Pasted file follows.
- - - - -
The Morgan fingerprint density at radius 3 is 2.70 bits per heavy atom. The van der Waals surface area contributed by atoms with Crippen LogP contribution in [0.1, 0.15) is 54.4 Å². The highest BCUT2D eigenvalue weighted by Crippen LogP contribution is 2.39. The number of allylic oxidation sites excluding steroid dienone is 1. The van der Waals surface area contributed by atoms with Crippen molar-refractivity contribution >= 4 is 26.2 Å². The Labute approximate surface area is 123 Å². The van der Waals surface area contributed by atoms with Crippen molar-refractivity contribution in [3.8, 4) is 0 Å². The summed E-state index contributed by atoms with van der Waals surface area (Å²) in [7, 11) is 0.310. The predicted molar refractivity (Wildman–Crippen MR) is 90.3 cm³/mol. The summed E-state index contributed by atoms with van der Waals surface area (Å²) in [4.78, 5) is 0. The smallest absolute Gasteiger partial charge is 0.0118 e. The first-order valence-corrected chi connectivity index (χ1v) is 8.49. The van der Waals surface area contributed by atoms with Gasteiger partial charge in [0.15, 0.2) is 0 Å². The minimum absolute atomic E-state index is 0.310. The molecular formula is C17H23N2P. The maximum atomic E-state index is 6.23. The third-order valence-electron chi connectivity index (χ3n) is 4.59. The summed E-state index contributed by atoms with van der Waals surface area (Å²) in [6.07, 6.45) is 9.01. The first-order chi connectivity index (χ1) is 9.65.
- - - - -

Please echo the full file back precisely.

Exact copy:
The Morgan fingerprint density at radius 3 is 2.70 bits per heavy atom. The van der Waals surface area contributed by atoms with Crippen LogP contribution in [0.1, 0.15) is 54.4 Å². The highest BCUT2D eigenvalue weighted by Crippen LogP contribution is 2.39. The number of allylic oxidation sites excluding steroid dienone is 1. The van der Waals surface area contributed by atoms with Crippen molar-refractivity contribution >= 4 is 26.2 Å². The Labute approximate surface area is 123 Å². The van der Waals surface area contributed by atoms with Crippen molar-refractivity contribution in [3.8, 4) is 0 Å². The summed E-state index contributed by atoms with van der Waals surface area (Å²) in [7, 11) is 0.310. The predicted molar refractivity (Wildman–Crippen MR) is 90.3 cm³/mol. The summed E-state index contributed by atoms with van der Waals surface area (Å²) in [4.78, 5) is 0. The smallest absolute Gasteiger partial charge is 0.0118 e. The first-order valence-corrected chi connectivity index (χ1v) is 8.49. The van der Waals surface area contributed by atoms with Gasteiger partial charge in [0.15, 0.2) is 0 Å². The minimum absolute atomic E-state index is 0.310. The molecular formula is C17H23N2P. The maximum atomic E-state index is 6.23. The third-order valence-electron chi connectivity index (χ3n) is 4.59. The summed E-state index contributed by atoms with van der Waals surface area (Å²) in [6.07, 6.45) is 9.01. The first-order chi connectivity index (χ1) is 9.65.